Skip to main content

AG Nessel Advises Consumers To “Slam the Scam” During National Consumer Protection Week

LANSINGAs part of the Federal Trade Commission’s (FTC) National Consumer Protection Week, Michigan Attorney General Dana Nessel is encouraging residents to “Slam the Scam” on March 7.

“Slam the Scam” Day was initiated five years ago by the Social Security Administration and its Office of the Inspector General to educate the public on how to recognize government imposter scams, especially Social Security-related imposter scams, which are the most common type of imposter scams reported to the FTC.

According to the FTC, government imposter scams resulted in over $617 million in consumer losses in 2023 alone. To combat this alarming trend, Nessel urges residents to join the effort on March 7 by sharing information about scams on social media platforms using #SlamTheScam.

Scammers know that calls, emails, text messages, social media posts, and U.S. mail from government officials are more likely to be opened, read, and obeyed, helping them achieve their number one goal: to steal money from unsuspecting consumers. When bad actors impersonate government entities, they typically offer grants and special medication prices, or request updated personal information. In more confrontational forms of the scam, the imposter will demand money and threaten arrest for nonpayment.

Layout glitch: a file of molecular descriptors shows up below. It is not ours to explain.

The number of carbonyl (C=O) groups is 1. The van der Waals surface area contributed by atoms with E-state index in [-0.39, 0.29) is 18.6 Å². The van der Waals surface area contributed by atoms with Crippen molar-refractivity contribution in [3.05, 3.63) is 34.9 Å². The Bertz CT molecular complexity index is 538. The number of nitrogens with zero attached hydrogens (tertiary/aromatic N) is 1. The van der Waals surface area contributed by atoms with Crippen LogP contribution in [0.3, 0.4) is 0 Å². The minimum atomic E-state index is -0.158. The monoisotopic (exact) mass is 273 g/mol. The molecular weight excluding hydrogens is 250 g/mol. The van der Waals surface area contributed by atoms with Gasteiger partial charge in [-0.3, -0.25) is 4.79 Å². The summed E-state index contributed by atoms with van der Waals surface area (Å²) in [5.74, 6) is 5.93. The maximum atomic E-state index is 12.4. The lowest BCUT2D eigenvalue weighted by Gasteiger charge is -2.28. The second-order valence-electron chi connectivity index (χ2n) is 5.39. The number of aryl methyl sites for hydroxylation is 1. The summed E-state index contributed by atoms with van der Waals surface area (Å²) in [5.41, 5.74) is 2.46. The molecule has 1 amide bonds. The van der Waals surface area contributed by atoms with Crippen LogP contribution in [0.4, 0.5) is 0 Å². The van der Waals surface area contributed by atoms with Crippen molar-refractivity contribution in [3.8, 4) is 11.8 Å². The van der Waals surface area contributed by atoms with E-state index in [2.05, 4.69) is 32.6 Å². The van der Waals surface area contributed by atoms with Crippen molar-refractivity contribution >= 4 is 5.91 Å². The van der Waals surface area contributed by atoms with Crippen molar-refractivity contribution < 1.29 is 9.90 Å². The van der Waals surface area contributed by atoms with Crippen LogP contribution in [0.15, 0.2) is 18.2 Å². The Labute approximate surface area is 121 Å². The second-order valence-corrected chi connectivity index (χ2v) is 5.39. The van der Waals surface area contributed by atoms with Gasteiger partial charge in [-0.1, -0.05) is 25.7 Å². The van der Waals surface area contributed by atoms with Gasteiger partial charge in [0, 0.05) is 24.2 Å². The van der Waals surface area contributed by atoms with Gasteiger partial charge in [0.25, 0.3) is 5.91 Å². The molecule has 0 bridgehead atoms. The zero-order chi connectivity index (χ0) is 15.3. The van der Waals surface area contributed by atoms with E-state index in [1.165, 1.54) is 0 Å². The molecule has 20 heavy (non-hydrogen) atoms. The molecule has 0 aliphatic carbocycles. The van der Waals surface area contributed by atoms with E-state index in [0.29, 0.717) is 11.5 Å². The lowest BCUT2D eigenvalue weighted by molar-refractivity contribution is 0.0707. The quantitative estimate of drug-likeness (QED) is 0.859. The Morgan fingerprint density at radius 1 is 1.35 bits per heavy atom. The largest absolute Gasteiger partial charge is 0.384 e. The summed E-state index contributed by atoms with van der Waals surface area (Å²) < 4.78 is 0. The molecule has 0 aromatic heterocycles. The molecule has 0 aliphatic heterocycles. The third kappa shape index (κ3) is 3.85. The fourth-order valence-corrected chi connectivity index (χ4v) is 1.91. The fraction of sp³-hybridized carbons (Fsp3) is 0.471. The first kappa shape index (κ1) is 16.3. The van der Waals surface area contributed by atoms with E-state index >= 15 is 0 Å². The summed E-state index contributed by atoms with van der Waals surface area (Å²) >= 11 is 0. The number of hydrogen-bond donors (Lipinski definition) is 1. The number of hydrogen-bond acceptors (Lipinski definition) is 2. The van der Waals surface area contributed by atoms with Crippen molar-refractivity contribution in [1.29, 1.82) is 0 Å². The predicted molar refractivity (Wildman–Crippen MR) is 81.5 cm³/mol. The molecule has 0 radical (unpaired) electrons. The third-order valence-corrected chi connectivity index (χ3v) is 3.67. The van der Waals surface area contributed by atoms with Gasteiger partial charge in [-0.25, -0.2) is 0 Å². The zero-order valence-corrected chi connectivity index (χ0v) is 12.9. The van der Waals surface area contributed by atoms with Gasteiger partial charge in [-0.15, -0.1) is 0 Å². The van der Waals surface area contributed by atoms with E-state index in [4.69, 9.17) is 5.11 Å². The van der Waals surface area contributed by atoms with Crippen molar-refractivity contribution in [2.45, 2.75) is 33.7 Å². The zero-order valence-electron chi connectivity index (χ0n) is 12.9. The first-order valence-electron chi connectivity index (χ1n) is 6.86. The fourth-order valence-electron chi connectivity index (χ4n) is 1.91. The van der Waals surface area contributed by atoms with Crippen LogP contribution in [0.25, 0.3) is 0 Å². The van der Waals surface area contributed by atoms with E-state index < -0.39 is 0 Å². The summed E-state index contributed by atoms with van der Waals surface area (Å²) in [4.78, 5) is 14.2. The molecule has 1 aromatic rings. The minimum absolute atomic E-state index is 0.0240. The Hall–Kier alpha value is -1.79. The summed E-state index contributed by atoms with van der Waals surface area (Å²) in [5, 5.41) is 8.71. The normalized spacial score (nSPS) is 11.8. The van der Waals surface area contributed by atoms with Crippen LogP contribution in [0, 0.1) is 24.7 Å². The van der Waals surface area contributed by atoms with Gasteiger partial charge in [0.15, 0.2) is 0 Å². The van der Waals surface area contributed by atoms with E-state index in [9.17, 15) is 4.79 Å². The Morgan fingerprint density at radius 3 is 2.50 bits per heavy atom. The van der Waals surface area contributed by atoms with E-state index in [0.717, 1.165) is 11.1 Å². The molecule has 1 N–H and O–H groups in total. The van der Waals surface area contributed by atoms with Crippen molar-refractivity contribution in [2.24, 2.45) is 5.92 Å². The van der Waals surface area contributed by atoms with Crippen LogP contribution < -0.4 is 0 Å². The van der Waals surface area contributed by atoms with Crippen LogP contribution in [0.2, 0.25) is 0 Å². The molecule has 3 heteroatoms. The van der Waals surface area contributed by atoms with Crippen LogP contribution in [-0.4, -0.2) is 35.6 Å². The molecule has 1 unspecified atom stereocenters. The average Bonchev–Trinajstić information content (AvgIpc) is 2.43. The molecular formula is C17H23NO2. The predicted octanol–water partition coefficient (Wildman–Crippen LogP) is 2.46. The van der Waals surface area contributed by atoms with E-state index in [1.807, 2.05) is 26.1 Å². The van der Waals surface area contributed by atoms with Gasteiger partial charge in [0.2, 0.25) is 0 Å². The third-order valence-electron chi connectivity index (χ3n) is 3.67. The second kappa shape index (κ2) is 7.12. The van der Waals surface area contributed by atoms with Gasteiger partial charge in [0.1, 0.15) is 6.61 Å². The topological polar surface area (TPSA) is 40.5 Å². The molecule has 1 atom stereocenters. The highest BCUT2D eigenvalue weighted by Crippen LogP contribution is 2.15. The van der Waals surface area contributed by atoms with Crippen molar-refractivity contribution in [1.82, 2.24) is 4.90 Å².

The Attorney General’s Government Imposter Scams alert advises consumers who have received communications from imposters to protect themselves from these scams by:

  • Blocking the text, email, or calls;
  • Not clicking links or opening attachments;
  • Reporting the text or email as spam; and
  • Deleting the text or email from their device.

I encourage everyone to ‘Slam the Scam’ and hang up if you think you are on the phone with a scam caller,” said Nessel. My department has resources online that everyone should avail themselves to so that they can identify a scam before they become a victim.”

The Attorney General’s alert also reminds consumers that government agencies will not:

  • Promise to increase benefits or fix an issue if a fee is paid;
  • Threaten arrest or legal action unless money is sent immediately; or
  • Demand payment in the form of gift cards, wire transfers, prepaid debit cards, cryptocurrency, or cash sent by mail.

Scammers may also attempt to win trust by presenting fictitious documents or by using the name of a real government official. Just last month, Nessel issued a warning about an IRS scam being perpetrated in her name using a similar tactic.

Consumers can Slam the Scam by simply hanging up the phone on predators and deleting suspicious emails or text messages without responding. A response only lets the scammers know their information is accurate and they may try again.

The Department of Attorney General provides a library of resources for consumers to review anytime on a variety of topics.

To file a complaint with the Attorney General, or get additional information, contact:

Consumer Protection Team
P.O. Box 30213
Lansing, MI 48909
Fax: 517-241-3771
Toll-free: 877-765-8388
Online complaint form


Media Contact: